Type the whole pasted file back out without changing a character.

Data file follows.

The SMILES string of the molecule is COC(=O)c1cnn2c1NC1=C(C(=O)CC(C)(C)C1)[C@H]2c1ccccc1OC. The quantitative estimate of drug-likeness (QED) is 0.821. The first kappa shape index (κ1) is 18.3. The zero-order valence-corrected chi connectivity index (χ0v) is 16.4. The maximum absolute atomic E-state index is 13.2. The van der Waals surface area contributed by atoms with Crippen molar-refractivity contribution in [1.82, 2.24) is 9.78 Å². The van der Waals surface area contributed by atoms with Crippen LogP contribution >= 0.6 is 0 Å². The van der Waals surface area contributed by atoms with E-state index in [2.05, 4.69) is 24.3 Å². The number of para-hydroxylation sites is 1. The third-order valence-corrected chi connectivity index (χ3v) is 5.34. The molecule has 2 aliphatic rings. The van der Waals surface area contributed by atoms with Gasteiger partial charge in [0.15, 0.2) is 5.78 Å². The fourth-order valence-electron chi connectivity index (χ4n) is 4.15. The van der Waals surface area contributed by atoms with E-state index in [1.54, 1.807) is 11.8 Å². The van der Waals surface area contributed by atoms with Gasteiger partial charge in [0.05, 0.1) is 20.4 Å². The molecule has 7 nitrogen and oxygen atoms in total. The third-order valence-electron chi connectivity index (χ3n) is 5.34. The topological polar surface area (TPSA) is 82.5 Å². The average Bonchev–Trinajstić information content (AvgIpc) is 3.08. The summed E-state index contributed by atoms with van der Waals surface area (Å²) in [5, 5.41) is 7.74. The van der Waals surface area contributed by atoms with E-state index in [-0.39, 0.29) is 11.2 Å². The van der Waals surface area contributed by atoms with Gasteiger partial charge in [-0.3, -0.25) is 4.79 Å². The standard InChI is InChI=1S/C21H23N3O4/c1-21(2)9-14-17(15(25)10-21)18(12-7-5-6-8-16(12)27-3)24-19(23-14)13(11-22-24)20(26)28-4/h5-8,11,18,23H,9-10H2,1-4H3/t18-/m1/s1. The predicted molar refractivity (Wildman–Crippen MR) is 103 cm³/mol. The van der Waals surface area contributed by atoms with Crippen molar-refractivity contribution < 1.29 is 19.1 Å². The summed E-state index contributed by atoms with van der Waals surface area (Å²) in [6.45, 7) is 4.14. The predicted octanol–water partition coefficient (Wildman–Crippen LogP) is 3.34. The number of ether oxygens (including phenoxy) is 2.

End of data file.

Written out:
The SMILES string of the molecule is COC(=O)c1cnn2c1NC1=C(C(=O)CC(C)(C)C1)[C@H]2c1ccccc1OC. The quantitative estimate of drug-likeness (QED) is 0.821. The first kappa shape index (κ1) is 18.3. The zero-order valence-corrected chi connectivity index (χ0v) is 16.4. The maximum absolute atomic E-state index is 13.2. The van der Waals surface area contributed by atoms with Crippen molar-refractivity contribution in [1.82, 2.24) is 9.78 Å². The van der Waals surface area contributed by atoms with Crippen LogP contribution >= 0.6 is 0 Å². The van der Waals surface area contributed by atoms with E-state index in [2.05, 4.69) is 24.3 Å². The number of para-hydroxylation sites is 1. The third-order valence-corrected chi connectivity index (χ3v) is 5.34. The molecule has 2 aliphatic rings. The van der Waals surface area contributed by atoms with Gasteiger partial charge in [0.15, 0.2) is 5.78 Å². The fourth-order valence-electron chi connectivity index (χ4n) is 4.15. The van der Waals surface area contributed by atoms with E-state index in [1.54, 1.807) is 11.8 Å². The van der Waals surface area contributed by atoms with Gasteiger partial charge in [0.05, 0.1) is 20.4 Å². The molecule has 7 nitrogen and oxygen atoms in total. The third-order valence-electron chi connectivity index (χ3n) is 5.34. The topological polar surface area (TPSA) is 82.5 Å². The average Bonchev–Trinajstić information content (AvgIpc) is 3.08. The summed E-state index contributed by atoms with van der Waals surface area (Å²) in [5, 5.41) is 7.74. The van der Waals surface area contributed by atoms with E-state index in [-0.39, 0.29) is 11.2 Å². The van der Waals surface area contributed by atoms with Gasteiger partial charge in [-0.3, -0.25) is 4.79 Å². The standard InChI is InChI=1S/C21H23N3O4/c1-21(2)9-14-17(15(25)10-21)18(12-7-5-6-8-16(12)27-3)24-19(23-14)13(11-22-24)20(26)28-4/h5-8,11,18,23H,9-10H2,1-4H3/t18-/m1/s1. The predicted molar refractivity (Wildman–Crippen MR) is 103 cm³/mol. The van der Waals surface area contributed by atoms with Crippen molar-refractivity contribution < 1.29 is 19.1 Å². The summed E-state index contributed by atoms with van der Waals surface area (Å²) in [6.45, 7) is 4.14. The predicted octanol–water partition coefficient (Wildman–Crippen LogP) is 3.34. The number of ether oxygens (including phenoxy) is 2.